Despite being limited to second base due to Labrum surgery that weakened his arm strength, the offensive upside could be special. He’s extremely athletic with plus foot speed, grading out as a 70 on the 20 to 80 scouting scale. He has plus bat speed with a line drive plane that will generate more doubles than over-the-fence power. However, it’s the hit-tool that will get him to the big leagues.
He has that classic lefty swing, where he is able to effectively stay inside the ball and barrel the ball to all fields. The approach is also very mature and that was demonstrated by a 32K/27BB strikeout-to-walk ratio in 157 at-bats at Grand Junction.
There is always caution with Rockies prospects as Grand Junction and Asheville are extreme hitter’s parks. Look no further than Trevor Story and Rosell Herrera to see the crazy numbers that can be produced. However, Wall is different. He’s a better hitter and I think that will be proven out.
Fantasy Impact: If you’re in a deep Dynasty League, then you should consider Wall as one of your long-term assets. Again, don’t roster an entire cadre of Forrest Walls, but as a guy that will take three years to make it to the major leagues, the rewards could be very nice.
|2015 Age: 23||Ceiling: Solid-Reg
|Ht: 6-3 Weight: 190||Bats: Both Throws: Right||ETA: 2016-17|
I’m just not sure about Rosell Herrera.
On the positive side, the tools are exciting. He has plus bat speed, above-average foot speed, and is athletic enough to stay at shortstop. However, there are some concerns. First, his swing is non-traditional as it involves a high leg that makes it more challenging for him to get his foot down in time to be an effective hitter. Second, there is a lot of movement in his lower half on the swing that together with his leg kick could cause further trouble.
The results in 2014 were not good. In 275 at-bats in the California League, he posted an OPS of .637, 300 points off from what he did in repeating Low-A in 2013. Herrera dealt with a wrist problem for most of the year and that could have contributed to his struggles, nevertheless, the drop was stark and is a concern.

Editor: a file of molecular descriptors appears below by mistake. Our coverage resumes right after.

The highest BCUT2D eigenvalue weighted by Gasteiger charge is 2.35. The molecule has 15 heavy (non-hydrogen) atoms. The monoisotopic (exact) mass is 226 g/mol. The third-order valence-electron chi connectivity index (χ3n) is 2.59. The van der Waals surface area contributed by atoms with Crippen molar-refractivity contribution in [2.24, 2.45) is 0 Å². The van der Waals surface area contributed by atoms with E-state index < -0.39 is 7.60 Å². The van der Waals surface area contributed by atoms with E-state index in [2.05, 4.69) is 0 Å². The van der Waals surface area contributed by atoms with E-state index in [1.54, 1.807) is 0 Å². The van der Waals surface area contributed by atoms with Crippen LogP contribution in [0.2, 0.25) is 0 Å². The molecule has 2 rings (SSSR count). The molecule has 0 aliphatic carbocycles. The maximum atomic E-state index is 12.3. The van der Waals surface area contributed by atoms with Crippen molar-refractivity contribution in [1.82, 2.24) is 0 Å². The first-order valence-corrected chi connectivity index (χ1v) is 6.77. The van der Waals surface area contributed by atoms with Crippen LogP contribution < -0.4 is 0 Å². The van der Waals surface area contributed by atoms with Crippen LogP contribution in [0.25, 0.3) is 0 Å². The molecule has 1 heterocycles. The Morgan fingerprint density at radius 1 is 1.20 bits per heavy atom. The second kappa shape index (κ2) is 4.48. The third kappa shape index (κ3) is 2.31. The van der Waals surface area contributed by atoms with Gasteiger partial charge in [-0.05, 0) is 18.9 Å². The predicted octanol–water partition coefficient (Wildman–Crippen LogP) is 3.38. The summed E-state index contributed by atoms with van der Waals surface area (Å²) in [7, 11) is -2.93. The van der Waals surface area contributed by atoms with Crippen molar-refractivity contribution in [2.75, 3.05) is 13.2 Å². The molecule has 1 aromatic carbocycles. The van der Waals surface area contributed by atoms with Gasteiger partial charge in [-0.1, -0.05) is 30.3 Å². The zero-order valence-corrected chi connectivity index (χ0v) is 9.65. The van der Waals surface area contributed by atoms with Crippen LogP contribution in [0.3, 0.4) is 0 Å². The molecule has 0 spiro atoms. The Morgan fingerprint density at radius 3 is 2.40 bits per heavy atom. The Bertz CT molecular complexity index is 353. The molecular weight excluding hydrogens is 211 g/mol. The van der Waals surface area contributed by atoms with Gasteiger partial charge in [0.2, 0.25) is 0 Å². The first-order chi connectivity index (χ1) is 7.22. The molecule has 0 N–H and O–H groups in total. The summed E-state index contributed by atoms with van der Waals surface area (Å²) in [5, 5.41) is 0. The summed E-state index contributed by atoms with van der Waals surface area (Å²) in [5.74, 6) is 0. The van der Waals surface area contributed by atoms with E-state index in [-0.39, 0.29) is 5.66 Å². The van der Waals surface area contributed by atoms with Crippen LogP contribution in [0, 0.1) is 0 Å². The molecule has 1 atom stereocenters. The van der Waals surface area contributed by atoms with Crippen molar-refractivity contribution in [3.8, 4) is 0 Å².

Fantasy Impact: There is still 15 HR/15 SB upside with Herrera but the swing is problematic for me. He could repeat High-A and duplicate his 2013 production, but I would not hold out hope. If you’re an owner, it might be time to shop Herrera and focus on 2013 and talk about his injury plagued season as the reason for the poor performance.
|2015 Age: 24||Ceiling: Sold-Reg
|Ht: 6-1 Weight: 220||Bats: Right Throws: Right||ETA: 2015-16|
Coming off a 22 home run performance, Tom Murphy hit the DL on May 15th and never returned. Shoulder inflammation was the culprit and as a catcher, it’s a concern. I was hoping that he would have made an appearance in the Arizona Fall League, but he didn’t. Assuming he comes back healthy, the upside is still pretty bright for the 24-year-old catcher.
He has an advanced approach at the plate with a short compact swing that he combines with plus bat speed to generate his power. The swing path is not a highly leveraged one, but I believe there is above-average future power potential. He has 30 grade speed, so stolen bases will not be part of the profile.
Fantasy Impact: The big question with Tom Murphy is health. Losing a year of development when you’re 23-years-old was not good. Assuming he’s healthy, Murphy should start the year back in Double-A with a chance to see Colorado as a late season callup. The ceiling is a top 15 fantasy catcher with 15 to 20 home runs, a .260 batting average, and a .330 on-base percentage.
|2015 Age: 25||Ceiling: 2nd-Div
|Ht: 6-0 Weight: 205||Bats: Right Throws: Right||ETA: 2015|
I think I like Kyle Parker a lot more than the Colorado Rockies do. While I don’t see a star, he has the overall athleticism and tools to be an effective big leaguer.
While his home run power took a dip last year, he’s been automatic for 20 to 23 home runs each year in the minor leagues with an on-base percentage of at least .330. However the Rockies opted to go with Charlie Blackmon and he blew-up in a big way. That makes Parker the odd man out in Colorado and likely a fourth outfielder. That said, I believe the raw skills are more than a fourth outfielder and with a new General Manager and change on the horizon, Parker could find himself in a better position to contribute at the start of the 2015 season.
Fantasy Impact: Parker has very little left to prove in the minor leagues and just needs a chance in Colorado. He has the tools to be a $15 player in fantasy with a ceiling of 20 to 25 home runs batting .270 in the sixth hole. That’s not a star but is a useful asset in a fantasy league. If you’re a Parker owner, hang onto him through the winter and see where he lands. If it looks like he’s blocked, you might consider dropping him and fishing elsewhere.
2015 Emerging Prospect:
Taken in the fifth round of the 2014 first year player draft, Kevin Padlo had an impressive professional debut, showing a better than anticipated approach and contactability at the plate. The athletic Padlo didn’t focus exclusively on baseball until his senior year in high school, instead sharing his time with the basketball team. He’s strong with excellent bat speed that could produce above-average power down the road.